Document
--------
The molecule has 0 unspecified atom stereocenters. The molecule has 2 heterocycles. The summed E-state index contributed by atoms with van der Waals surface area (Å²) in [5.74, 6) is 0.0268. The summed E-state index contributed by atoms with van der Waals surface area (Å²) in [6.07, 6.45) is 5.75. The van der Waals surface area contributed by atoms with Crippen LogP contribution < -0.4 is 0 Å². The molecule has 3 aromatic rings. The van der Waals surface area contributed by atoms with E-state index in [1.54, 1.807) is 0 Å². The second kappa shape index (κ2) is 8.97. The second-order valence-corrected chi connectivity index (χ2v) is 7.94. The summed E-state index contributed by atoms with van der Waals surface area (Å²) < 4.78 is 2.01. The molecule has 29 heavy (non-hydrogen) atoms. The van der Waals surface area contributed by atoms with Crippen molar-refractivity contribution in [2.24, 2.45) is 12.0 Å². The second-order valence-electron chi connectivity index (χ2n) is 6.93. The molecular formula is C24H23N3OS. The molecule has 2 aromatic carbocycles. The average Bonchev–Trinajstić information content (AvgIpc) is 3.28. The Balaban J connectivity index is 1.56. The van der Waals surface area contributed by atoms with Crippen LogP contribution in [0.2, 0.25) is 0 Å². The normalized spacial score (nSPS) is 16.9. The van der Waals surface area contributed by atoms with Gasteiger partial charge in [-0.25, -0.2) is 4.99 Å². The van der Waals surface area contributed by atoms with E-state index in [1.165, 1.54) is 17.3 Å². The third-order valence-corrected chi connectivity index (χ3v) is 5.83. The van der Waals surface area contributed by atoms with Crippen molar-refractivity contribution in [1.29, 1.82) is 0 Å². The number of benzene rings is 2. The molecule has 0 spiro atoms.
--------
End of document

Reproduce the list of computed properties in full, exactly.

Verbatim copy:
The molecule has 0 unspecified atom stereocenters. The molecule has 2 heterocycles. The summed E-state index contributed by atoms with van der Waals surface area (Å²) in [5.74, 6) is 0.0268. The summed E-state index contributed by atoms with van der Waals surface area (Å²) in [6.07, 6.45) is 5.75. The van der Waals surface area contributed by atoms with Crippen LogP contribution < -0.4 is 0 Å². The molecule has 3 aromatic rings. The van der Waals surface area contributed by atoms with E-state index in [1.54, 1.807) is 0 Å². The second kappa shape index (κ2) is 8.97. The second-order valence-corrected chi connectivity index (χ2v) is 7.94. The summed E-state index contributed by atoms with van der Waals surface area (Å²) < 4.78 is 2.01. The molecule has 29 heavy (non-hydrogen) atoms. The van der Waals surface area contributed by atoms with Crippen molar-refractivity contribution in [2.24, 2.45) is 12.0 Å². The second-order valence-electron chi connectivity index (χ2n) is 6.93. The molecular formula is C24H23N3OS. The molecule has 2 aromatic carbocycles. The average Bonchev–Trinajstić information content (AvgIpc) is 3.28. The Balaban J connectivity index is 1.56. The van der Waals surface area contributed by atoms with Crippen LogP contribution in [0.2, 0.25) is 0 Å². The normalized spacial score (nSPS) is 16.9. The van der Waals surface area contributed by atoms with Gasteiger partial charge in [-0.25, -0.2) is 4.99 Å². The van der Waals surface area contributed by atoms with E-state index in [1.165, 1.54) is 17.3 Å². The third-order valence-corrected chi connectivity index (χ3v) is 5.83. The van der Waals surface area contributed by atoms with Crippen molar-refractivity contribution in [1.29, 1.82) is 0 Å². The number of benzene rings is 2. The molecule has 0 spiro atoms.